African-American Shakespeare Company’s 'Black Eagles' Aims High, but Misses

Black Eagles prepare for battle as the first African-American flying squadron in the US Military. (Joseph Giammarco)

There’s an air of coming full circle in L. Peter Callender’s decision to stage Leslie Lee’s Black Eagles, currently running at the Marines’ Memorial Theatre in San Francisco.

Callender, the artistic director of the African-American Shakespeare Company and director of the show, was in the original off-Broadway production in the early nineties. And so this play must feel like a reunion to Callender—much in the way the reunion of Elder Tuskagee Airmen brackets Black Eagles on either end. It’s not every theater-maker who gets the chance to build on a cherished early role later in life, and for Callender to bring his perspective of having performed in the original Black Eagles to the director’s chair must have felt irresistible.

Elder Airmen, played by Thomas Robert Simpson, Gift Harris, and Todd Risby, reminisce about their wartime experiences. (Joseph Giammarco)

The play unfolds at a surprisingly sedate pace for a show about the first African-American pilots in the U.S. military, who trained and fought during World War II and were at the forefront of the push to racially integrate the armed forces. Set mainly in Italy in 1944—a crucial juncture for both the war and for the Black Eagles’ involvement in it—the play details the evolution of the 99th Pursuit Squadron into the 99th Fighter Squadron. When we first encounter the three older Airmen at their 1989 reunion, they josh each other with affectionate familiarity.

“Every year when we get together, everybody lies bigger than they did the year before,” jokes Elder Clarkie (Gift Harris), as Elder Nolan (Todd Risby) attempts to tell his war story for the hundredth time. Dressed in dapper blazers, imbued with the gravity of years and circumstance, they watch a slideshow and comment on each image as if for the first time. As they reminisce, their younger selves march into the room and take their positions, as the elders fade into the background.

A moment of levity with Brandon Callender, Joseph Pendleton, Devin A. Cunningham, and Luchan Baker as Black Eagles. (Joseph Giammarco)

Frustratingly, the script is light on both character development and historical imperative. In a room full of high spirits and high hopes, we barely get a backstory for any of the six soldiers onstage. We don’t even get a reason for why soft-spoken Roscoe (Ron Chapman) has toted his ventriloquist dummy to Italy, despite the fact that he spends much of his free time in conversation with it. When the handsome Buddy (Donald Ray Antoine) clandestinely visits his Italian girlfriend, Pia (Margherita Ventura), it feels as inconsequential to the trajectory of the show as if she too were a dummy—except that the dummy has literally been given more lines. One man reveals himself to be a playboy, another a poet, but these character markers merely skate their mostly interchangeable surfaces.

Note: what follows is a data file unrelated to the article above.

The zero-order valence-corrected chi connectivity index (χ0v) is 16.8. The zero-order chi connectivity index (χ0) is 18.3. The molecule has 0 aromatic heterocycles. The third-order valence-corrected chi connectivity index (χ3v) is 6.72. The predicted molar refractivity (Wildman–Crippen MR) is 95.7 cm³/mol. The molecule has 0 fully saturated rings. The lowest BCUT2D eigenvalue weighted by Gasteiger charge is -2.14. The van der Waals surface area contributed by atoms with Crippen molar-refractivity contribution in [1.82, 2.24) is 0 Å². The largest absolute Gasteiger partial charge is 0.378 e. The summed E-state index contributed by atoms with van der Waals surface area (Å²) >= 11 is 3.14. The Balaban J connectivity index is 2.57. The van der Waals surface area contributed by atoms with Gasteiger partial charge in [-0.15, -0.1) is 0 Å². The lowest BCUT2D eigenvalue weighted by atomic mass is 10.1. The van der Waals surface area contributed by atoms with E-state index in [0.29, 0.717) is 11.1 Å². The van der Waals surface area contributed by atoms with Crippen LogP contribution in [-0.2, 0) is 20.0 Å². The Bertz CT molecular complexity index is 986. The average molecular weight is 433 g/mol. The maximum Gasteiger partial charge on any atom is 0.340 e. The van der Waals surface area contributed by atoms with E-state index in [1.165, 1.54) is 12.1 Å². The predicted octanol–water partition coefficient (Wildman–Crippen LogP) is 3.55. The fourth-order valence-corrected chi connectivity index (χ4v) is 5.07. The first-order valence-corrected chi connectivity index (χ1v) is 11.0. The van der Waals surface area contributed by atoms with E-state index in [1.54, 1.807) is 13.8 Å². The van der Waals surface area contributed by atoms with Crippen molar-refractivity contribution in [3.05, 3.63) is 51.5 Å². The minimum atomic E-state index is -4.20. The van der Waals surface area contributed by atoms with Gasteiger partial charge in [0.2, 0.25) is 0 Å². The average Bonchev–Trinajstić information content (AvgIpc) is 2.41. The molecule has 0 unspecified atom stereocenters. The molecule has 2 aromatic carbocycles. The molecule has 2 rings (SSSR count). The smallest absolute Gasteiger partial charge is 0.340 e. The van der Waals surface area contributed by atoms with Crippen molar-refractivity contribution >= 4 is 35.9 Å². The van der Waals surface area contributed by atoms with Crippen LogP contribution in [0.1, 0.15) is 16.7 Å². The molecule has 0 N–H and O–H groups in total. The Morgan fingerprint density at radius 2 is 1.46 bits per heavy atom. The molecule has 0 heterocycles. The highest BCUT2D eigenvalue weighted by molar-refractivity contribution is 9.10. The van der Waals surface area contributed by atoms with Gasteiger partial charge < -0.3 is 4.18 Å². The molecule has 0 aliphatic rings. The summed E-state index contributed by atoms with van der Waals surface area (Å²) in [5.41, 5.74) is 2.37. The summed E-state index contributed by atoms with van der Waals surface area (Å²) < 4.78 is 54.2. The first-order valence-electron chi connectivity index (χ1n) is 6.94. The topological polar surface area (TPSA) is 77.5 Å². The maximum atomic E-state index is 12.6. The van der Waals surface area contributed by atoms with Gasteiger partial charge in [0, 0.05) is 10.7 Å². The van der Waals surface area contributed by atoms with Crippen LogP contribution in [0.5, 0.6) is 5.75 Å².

Ron Chapman, as Roscoe, and his ventriloquist dummy, Julius. (Joseph Giammarco)

When the Black Eagles imagine their first kills, they do it in the adolescent language of their first hookups. When they rail at the injustice of their segregated circumstances (as black men, they are not allowed to use the same facilities as the white officers, and for much of the war they are not even allowed to shoot at enemy planes, merely shield American bombers from their bullets), their speeches sound blandly bullet-pointed.

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“It’s about more than us,” one Eagle exclaims to his grumbling companions. “It’s about helping to change things back home.”

In an anticlimactic battle sequence, the emotional payoff of the show is reduced to an excited recitation of aerial moves half drowned out by Everett Elton Bradman’s sound design of roaring engines and whistling bombs. Their almost manic glee at having been allowed to finally kill lacks the leavening of introspection—not in the moment, and not at any time during their later recollections of that moment. In a broad sense, it’s a play that tackles themes of fighting injustice and finding self-worth, but in a dramatic sense, it fails to engage on either front.

Black Eagles in flight. (Joseph Giammarco)

On opening night, the cast hadn’t yet internalized the rhythm of each transition, littering the stage with moments of dead space rather than thoughtful silence. And though each actor does their best to embody their respective characters with dignity and personality (standouts in this regard include Brandon Callender as Nolan and Joseph Pendleton as Othel), Lee’s script doesn’t give them much to work with.

At this point, there have been several plays written about this fascinating chapter in U.S. Military History. It’s worth wondering, nostalgia for the original notwithstanding, if one of the others would have been a stronger choice of material for this influential theater company.

'Black Eagles' runs through March 31 at Marines’ Memorial Theatre in San Francisco. Details here.

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